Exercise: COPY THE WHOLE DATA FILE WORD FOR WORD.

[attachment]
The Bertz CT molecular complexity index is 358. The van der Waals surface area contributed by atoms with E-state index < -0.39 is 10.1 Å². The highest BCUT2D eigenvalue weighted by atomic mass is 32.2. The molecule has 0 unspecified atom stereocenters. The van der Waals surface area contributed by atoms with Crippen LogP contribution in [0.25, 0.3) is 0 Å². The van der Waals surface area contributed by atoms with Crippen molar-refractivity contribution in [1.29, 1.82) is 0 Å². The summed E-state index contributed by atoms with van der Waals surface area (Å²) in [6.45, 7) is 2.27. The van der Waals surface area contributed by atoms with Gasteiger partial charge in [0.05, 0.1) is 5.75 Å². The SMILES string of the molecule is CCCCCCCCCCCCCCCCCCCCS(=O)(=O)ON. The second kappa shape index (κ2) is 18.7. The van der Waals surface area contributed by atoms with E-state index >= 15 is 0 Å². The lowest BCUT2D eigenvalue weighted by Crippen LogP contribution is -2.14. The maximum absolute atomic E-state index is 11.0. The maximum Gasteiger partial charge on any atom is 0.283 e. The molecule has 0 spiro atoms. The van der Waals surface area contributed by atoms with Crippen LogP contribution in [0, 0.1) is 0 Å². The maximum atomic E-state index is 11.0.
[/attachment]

The Bertz CT molecular complexity index is 358. The van der Waals surface area contributed by atoms with E-state index < -0.39 is 10.1 Å². The highest BCUT2D eigenvalue weighted by atomic mass is 32.2. The molecule has 0 unspecified atom stereocenters. The van der Waals surface area contributed by atoms with Crippen LogP contribution in [0.25, 0.3) is 0 Å². The van der Waals surface area contributed by atoms with Crippen molar-refractivity contribution in [1.29, 1.82) is 0 Å². The summed E-state index contributed by atoms with van der Waals surface area (Å²) in [6.45, 7) is 2.27. The van der Waals surface area contributed by atoms with Gasteiger partial charge in [0.05, 0.1) is 5.75 Å². The SMILES string of the molecule is CCCCCCCCCCCCCCCCCCCCS(=O)(=O)ON. The second kappa shape index (κ2) is 18.7. The van der Waals surface area contributed by atoms with E-state index >= 15 is 0 Å². The lowest BCUT2D eigenvalue weighted by Crippen LogP contribution is -2.14. The maximum absolute atomic E-state index is 11.0. The maximum Gasteiger partial charge on any atom is 0.283 e. The molecule has 0 spiro atoms. The van der Waals surface area contributed by atoms with Crippen LogP contribution in [0, 0.1) is 0 Å². The maximum atomic E-state index is 11.0.